April 2009 Archive      
Dear ESHA members,

It's membership renewal time! You may recall that we have adjusted the ESHA calendar so that membership renewal occurs in April and conference registration, in June. You'll find information about ESHA dues and finances in an article from ESHA President Lenesa Leana, below, and your renewal form in the Directories and Downloads section, below right. Please respond by May 1.

In this issue, in addition to giving you news on ESHA events, we've focused on social media including a summary of recent member discussions about Facebook, an exploration of member blogs, and a relevant book recommendation. In the spirit of "learning by doing," you now can follow ESHA on Twitter at http://twitter.com/ElemSchHeads and become a fan of ESHA on Facebook by searching Elementary School Heads Association.

Always eager to hear from you,

Claudia Daggett
Executive Director

Renewing your membership with an eye to finances and value
ESHA expanded its services significantly in 2008, reflecting our strong belief that membership is more than attendance at the annual conference and dinner. We also are aware that school budgets may be more constrained than they were a year ago. With that in mind, the Executive Committee voted in February to keep dues level for 2009-2010. To make this work, we plan to continue to build membership and to move to a conference fee that comes closer to reflecting the actual cost of that event.
Member discussion group, May 8: "Parting company positively"
Effectively "counseling out" faculty can be one of the greatest challenges for heads of independent elementary schools, particularly given the relationship-orientation of our settings. Such parting of the ways may increase in frequency in our current economic landscape and, when done well, seems to require firm grounding in priorities and a keen sense of school politics and legal issues. Join Ruth Glass, The Wesley School (CA), and fellow ESHA members for a conference call discussion of this issue on Fri., May 8 at 2 PM EDT. RSVP by April 24: info@elementaryschoolheads.org.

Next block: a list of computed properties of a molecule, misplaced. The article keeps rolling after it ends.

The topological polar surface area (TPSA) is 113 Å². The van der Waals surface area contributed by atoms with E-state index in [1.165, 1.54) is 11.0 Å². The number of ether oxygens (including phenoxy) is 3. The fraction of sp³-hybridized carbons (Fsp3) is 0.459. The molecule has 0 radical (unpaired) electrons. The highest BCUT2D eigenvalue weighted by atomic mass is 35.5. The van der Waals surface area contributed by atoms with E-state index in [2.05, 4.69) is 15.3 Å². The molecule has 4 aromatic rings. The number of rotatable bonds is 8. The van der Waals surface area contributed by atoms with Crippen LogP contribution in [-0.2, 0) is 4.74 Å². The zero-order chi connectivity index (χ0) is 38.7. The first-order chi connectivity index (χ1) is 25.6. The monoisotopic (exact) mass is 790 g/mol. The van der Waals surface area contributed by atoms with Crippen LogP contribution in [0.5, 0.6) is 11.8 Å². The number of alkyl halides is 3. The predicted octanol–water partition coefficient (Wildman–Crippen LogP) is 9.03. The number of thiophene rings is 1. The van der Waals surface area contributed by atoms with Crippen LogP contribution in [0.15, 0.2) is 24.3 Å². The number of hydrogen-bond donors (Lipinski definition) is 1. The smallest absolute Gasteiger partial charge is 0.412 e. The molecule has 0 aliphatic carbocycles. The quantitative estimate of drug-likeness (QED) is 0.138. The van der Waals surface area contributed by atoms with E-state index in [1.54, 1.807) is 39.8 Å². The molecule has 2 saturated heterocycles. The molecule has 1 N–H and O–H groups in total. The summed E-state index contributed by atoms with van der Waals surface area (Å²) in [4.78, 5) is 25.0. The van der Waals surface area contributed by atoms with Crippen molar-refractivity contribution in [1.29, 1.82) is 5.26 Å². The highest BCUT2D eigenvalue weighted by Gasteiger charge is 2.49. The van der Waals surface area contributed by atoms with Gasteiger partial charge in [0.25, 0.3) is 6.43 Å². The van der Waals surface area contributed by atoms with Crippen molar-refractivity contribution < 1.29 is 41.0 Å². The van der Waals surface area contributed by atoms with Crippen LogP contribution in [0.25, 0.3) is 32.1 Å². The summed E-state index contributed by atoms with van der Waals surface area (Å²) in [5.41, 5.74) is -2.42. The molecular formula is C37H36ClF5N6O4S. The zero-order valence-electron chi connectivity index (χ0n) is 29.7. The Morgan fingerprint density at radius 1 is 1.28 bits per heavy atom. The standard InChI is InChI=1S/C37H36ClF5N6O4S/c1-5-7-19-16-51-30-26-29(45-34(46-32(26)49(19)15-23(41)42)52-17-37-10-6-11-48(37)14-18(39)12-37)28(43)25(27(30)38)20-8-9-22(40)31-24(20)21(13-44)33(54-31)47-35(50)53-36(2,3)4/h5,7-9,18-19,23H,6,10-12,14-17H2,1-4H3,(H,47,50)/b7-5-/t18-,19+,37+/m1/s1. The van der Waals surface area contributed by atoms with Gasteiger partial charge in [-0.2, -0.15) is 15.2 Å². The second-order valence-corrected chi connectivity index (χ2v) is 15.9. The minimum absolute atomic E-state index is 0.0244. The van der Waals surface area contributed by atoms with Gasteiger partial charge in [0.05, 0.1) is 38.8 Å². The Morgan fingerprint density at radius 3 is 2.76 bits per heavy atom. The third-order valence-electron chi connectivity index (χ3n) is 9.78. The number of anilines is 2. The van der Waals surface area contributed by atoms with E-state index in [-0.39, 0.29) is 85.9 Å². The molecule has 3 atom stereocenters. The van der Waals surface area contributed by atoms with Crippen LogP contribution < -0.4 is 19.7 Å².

Annual Conference, October 17-20: Leading in an Interconnected World
Mark your calendars now for our October 17-20 conference in the nation's capital! The venue will be the Washington Marriott, in the heart of Dupont Circle and Embassy Row. Conference planners Mary Worch and Dick Ewing have lined up some great speakers on the theme "Leading in an Interconnected World," including: Robert Gallucci, Dean of the Edmund A. Walsh School of Foreign Services at Georgetown University and Ambassador-at-Large with the Department of State since 1994; Wade Davis, National Geographic Explorer in Residence; and Pat Bassett, NAIS President. More information and conference registration materials will be sent to you in your June issue of ESHA News. In the meantime, you'll find additional details and periodic updates in the Conference section of the ESHA website.
ESHA heads gather in Chicago
The 2009 ESHA Annual Dinner, held on February 26, was a delightful evening of collegial conversation at the Catherine Cook School in Chicago. ESHA members enjoyed tours of the school with students, a wonderful violin ensemble, two videos produced by students -- as well as good food and word on ESHA projects in the works. Big thanks to ESHA member and Head of School Michael Roberts and the Catherine Cook staff and volunteers! Thanks also to Far Brook School (NJ) and St. Mary's Episcopal School (FL) for hosting colleagues. You'll find a photo gallery of the event in the Annual Dinner section of the ESHA website.
Facebook pages for elementary schools?
Tom Beazley inquired in the ESHA list-serve about schools creating Facebook pages, which led to a conference call discussion group in March including ESHA heads and key communications and technology team members. Resources, expertise, and opinions were shared.
Bloggers and tweeters
Thinking about entering the blogosphere? Check out the blogs of ESHA colleagues:
Head's Tales, Tim Bazemore, New Canaan Country School (CT)
The Headliner, Palmer Bell, Riverside Presbyterian School (FL)
Headmaster's Blog, Lee Burns, Presbyterian Day School (TN)
Peak Experiences, Michael Ebeling, Summit School (NC)
The "Mane" Idea, Wanda Holland-Greene, The Hamlin School (CA)